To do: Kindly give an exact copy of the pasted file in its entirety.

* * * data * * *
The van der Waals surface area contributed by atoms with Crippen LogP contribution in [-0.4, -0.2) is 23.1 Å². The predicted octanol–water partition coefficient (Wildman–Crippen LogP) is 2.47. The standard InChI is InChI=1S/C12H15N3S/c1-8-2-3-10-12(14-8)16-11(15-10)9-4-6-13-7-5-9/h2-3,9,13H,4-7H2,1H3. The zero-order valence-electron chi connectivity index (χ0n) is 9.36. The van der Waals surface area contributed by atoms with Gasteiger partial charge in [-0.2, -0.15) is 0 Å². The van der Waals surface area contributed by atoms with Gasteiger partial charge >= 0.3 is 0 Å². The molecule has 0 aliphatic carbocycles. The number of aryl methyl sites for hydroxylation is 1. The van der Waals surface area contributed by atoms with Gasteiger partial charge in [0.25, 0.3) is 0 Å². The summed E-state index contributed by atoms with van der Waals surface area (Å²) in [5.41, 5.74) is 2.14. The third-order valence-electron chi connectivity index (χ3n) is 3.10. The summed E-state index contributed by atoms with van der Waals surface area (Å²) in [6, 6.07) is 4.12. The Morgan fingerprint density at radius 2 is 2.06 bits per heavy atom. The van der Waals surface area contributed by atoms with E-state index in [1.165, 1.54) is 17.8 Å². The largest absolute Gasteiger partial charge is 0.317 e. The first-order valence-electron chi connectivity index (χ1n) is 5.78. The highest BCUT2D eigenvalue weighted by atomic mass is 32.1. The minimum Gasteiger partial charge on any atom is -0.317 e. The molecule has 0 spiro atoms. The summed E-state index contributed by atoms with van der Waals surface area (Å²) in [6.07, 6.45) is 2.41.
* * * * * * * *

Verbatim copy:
The van der Waals surface area contributed by atoms with Crippen LogP contribution in [-0.4, -0.2) is 23.1 Å². The predicted octanol–water partition coefficient (Wildman–Crippen LogP) is 2.47. The standard InChI is InChI=1S/C12H15N3S/c1-8-2-3-10-12(14-8)16-11(15-10)9-4-6-13-7-5-9/h2-3,9,13H,4-7H2,1H3. The zero-order valence-electron chi connectivity index (χ0n) is 9.36. The van der Waals surface area contributed by atoms with Gasteiger partial charge in [-0.2, -0.15) is 0 Å². The van der Waals surface area contributed by atoms with Gasteiger partial charge >= 0.3 is 0 Å². The molecule has 0 aliphatic carbocycles. The number of aryl methyl sites for hydroxylation is 1. The van der Waals surface area contributed by atoms with Gasteiger partial charge in [0.25, 0.3) is 0 Å². The summed E-state index contributed by atoms with van der Waals surface area (Å²) in [5.41, 5.74) is 2.14. The third-order valence-electron chi connectivity index (χ3n) is 3.10. The summed E-state index contributed by atoms with van der Waals surface area (Å²) in [6, 6.07) is 4.12. The Morgan fingerprint density at radius 2 is 2.06 bits per heavy atom. The van der Waals surface area contributed by atoms with E-state index in [1.165, 1.54) is 17.8 Å². The largest absolute Gasteiger partial charge is 0.317 e. The first-order valence-electron chi connectivity index (χ1n) is 5.78. The highest BCUT2D eigenvalue weighted by atomic mass is 32.1. The minimum Gasteiger partial charge on any atom is -0.317 e. The molecule has 0 spiro atoms. The summed E-state index contributed by atoms with van der Waals surface area (Å²) in [6.07, 6.45) is 2.41.